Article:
English Comp. 2
March 26, 2013
How do you say it?
Alberto Alvaro Rios writing is very compelling. He makes statements that give you a sense of wonder. Meaning that he makes certain statements that make you think about what he’s talking about, because his statements are so powerful and he has a sense that tends to make you respect what he his saying. Seeing how I am bilingual, I have a sense of understanding of where Rios is coming from when he tells his different experiences. “Language is more than what we say – it’s also how we say it” (Rios.)
Rios attempts to write from the perspective of knowing two different worlds. His father being from Mexico and his mother being English, Rios had two different cultures to learn about. I like when Rios uses the example of his mother telling the Mexican workers to paint the kitchen “limon.” His mother assumed that “limon” meant yellow, when in actuality it means green in Spanish. So Rios’s family ended up with a green kitchen where many similar events occur, dealing with different languages. For Haitian people the same word means both lemon and lime, and translating the difference would probably be difficult. Every time someone finds out that I am Haitian, they ask me to speak Creole`. People always find it so fascinating and interesting, they always end up asking me to teach them. The reason it was easy for me to speak both languages at a young age is because I was taught both at the same time. The crazy thing is I speak Creole` better than some of my cousins, who were actually born in Haiti. Some Haitians have the difficulty understanding English, just as bad as an American trying to understand Creole`. That’s why language has so much importance; even the smallest thing can have the biggest misunderstanding.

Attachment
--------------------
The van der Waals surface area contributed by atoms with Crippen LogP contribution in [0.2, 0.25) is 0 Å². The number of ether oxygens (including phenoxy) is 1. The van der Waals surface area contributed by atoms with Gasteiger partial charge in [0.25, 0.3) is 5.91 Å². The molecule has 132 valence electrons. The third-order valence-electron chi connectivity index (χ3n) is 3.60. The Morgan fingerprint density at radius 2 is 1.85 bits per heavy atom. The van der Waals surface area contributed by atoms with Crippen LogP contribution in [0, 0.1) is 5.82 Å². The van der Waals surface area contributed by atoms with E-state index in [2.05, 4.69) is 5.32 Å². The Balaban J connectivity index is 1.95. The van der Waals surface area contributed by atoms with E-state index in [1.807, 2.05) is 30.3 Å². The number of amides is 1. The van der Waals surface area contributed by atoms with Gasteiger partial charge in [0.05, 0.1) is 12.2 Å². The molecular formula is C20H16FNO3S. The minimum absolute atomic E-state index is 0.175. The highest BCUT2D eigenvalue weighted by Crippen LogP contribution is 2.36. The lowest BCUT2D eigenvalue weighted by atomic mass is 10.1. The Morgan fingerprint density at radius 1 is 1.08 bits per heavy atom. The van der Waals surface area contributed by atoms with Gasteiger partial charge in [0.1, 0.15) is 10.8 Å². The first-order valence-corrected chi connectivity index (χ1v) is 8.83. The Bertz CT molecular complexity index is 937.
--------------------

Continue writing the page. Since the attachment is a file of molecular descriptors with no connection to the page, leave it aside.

I really enjoyed the part of his essay where he talks about teaching and also substituting for a teacher who had a wild class. It very much reminds me of people I knew...